Lena M draws attention to discrimination against atheists in the US being facilitated by the courts.
|Photo Credits: dcchs.com/Portraits and Wikimedia|
The case began when U.S. Rep. Mark Pocan, D-Wis., who represents Barker's district in Madison, Wis., requested that Barker give the opening invocation before the House. Barker met the requirements for being a guest chaplain — even though those requirements, the lawsuit said, were “inherently discriminatory against the non-religious and minority religions.” He was rejected from delivering an invocation to Congress because he didn’t follow one of the religions acceptable to the U.S. House.
Barker even submitted a draft of his speech, but he was still rejected: Not only did Barker provide all the required documentation but he also submitted a draft of his remarks after being told he must address a “higher power.” Barker’s proposed remarks stated that there is no power higher than “We, the People of these United States.” Conroy, after delaying for months, officially rejected the request in January of 2016, noting in a letter that Barker had "announced his atheism publicly" and therefore was not a true "minister of the gospel" eligible for the honor of appearing in front of Congress.
U.S. District Judge Rosemary M. Collyer dismissed his lawsuit on October 11: “To decide that Mr. Barker was discriminated against and should be permitted to address the House would be to disregard the Supreme Court precedent that permits legislative prayer,” U.S. District Judge Rosemary M. Collyer wrote. She ruled that none of the defendants was ultimately responsible for that injury.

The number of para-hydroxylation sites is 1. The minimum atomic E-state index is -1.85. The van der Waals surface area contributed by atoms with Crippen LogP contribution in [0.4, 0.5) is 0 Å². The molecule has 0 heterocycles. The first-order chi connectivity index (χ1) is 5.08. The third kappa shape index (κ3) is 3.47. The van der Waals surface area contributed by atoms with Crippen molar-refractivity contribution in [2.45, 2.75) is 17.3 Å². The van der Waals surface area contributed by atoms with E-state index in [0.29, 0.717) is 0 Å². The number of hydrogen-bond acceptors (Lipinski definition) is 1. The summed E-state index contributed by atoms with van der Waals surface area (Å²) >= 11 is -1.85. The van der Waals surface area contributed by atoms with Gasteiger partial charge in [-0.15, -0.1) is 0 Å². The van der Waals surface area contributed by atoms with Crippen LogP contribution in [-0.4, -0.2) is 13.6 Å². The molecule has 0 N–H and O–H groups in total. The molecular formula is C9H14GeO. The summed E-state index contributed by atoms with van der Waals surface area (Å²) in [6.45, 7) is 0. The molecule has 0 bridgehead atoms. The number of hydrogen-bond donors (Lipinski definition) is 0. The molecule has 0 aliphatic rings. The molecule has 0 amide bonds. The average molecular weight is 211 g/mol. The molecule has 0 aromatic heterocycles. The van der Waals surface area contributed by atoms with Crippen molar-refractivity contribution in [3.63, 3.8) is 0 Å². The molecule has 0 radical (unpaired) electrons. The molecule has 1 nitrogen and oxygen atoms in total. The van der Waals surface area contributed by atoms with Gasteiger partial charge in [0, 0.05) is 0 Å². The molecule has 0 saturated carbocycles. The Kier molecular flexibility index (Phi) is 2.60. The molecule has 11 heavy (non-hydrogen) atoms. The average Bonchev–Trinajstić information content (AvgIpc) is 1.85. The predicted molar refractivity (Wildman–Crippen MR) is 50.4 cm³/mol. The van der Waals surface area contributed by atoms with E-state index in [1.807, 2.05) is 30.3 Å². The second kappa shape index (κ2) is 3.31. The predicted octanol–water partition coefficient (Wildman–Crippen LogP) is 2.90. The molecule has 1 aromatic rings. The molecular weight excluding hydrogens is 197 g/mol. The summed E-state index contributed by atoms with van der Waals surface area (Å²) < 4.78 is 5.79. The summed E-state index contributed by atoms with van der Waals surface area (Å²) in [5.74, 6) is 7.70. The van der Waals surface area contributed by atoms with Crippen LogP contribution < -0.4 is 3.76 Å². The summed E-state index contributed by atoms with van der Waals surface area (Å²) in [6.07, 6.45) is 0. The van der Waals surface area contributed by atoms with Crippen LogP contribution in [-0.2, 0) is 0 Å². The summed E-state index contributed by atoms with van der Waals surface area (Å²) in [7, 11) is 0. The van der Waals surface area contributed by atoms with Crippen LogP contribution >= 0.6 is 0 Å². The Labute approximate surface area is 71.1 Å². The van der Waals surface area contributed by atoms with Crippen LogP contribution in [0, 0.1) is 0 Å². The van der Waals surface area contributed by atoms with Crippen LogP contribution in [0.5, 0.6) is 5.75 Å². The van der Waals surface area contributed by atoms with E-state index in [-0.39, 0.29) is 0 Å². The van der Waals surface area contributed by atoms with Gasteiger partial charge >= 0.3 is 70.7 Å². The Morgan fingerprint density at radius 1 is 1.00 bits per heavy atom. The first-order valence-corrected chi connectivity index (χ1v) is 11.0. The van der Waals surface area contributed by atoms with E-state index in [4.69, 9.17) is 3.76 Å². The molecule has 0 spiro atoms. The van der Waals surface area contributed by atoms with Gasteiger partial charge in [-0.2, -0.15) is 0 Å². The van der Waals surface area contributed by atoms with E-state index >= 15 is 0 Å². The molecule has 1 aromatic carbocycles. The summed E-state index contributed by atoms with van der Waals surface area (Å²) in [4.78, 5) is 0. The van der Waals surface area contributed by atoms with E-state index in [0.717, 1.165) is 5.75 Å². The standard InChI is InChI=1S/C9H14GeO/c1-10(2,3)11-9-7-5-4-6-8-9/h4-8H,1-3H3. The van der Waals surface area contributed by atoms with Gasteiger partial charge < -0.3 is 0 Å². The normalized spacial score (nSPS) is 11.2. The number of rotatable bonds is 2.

According to FFRF, the judge claimed that the chaplain was powerless to allow Barker to give the invocation due to House rules, yet also dismissed Barker's claim against the House itself. The decision fails to identify who, if not the House chaplain and the House itself, could be sued for implementing a rule excluding non-believers from participation.
“We’re deeply dismayed that atheists and other non-believers are being openly treated as second-class citizens,” says FFRF Co-President Annie Laurie Gaylor. “Our government is not a theocracy, and it needs to stop acting like one.”
FFRF didn’t say if they would appeal this decision but it’s obviously one form of discrimination against atheists and courts still don’t have proper way to stop it.
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